Other Consequences of the One-Child Policy include difficulties accessing education and employment as a result of being an undocumented birth.[7]

Dependency Ratio

China's dependency ratio is unfavorable because of the policy and its elderly population (65+) will outgrow the working aged people. The elderly population in China is highly reliant on the working aged people for support and the number of dependents (children 0-14, adults 65+) are increasing compared to the number of working aged people. China's population is aging and the number of children born is less than the replacement rate.[10]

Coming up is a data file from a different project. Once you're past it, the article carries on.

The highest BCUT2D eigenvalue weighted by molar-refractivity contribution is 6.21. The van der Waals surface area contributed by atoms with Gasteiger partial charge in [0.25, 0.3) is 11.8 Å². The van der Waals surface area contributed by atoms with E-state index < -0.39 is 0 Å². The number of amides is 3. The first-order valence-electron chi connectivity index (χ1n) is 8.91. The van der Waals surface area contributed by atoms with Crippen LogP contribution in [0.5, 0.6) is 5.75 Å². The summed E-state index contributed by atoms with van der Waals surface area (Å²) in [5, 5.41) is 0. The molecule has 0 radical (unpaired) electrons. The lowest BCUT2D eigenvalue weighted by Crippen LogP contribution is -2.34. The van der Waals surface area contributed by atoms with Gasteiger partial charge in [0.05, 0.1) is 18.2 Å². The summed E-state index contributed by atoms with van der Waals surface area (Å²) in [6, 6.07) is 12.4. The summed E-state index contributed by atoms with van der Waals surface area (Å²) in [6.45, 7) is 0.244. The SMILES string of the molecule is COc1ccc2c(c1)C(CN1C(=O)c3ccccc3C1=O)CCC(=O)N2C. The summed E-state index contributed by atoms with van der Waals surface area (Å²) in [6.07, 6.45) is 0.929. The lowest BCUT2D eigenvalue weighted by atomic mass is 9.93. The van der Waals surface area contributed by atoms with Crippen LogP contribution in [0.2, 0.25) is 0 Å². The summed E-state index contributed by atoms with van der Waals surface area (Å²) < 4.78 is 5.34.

Medical issues in China


Smoking related illnesses killed 1.2 million in the People's Republic of China; however, the state tobacco monopoly, the China National Tobacco Corporation, supplies 7 to 10% of government revenues, as of 2011, 600 billion yuan, about 100 billion US dollars.[11]

Sex education, contraception, and women's health

Sex education lags in China due to cultural conservatism. From ancient China to the first half of the 20th century, formal sex education was not taught. Instead, a woman's parents were mostly responsible for her sex education after she is wed.[12] Many Chinese feel that sex education should be limited to biological science. Combined with migration of young unmarried women to the cities, lack of knowledge of contraception has resulted in increasing numbers of abortions by young women.[13]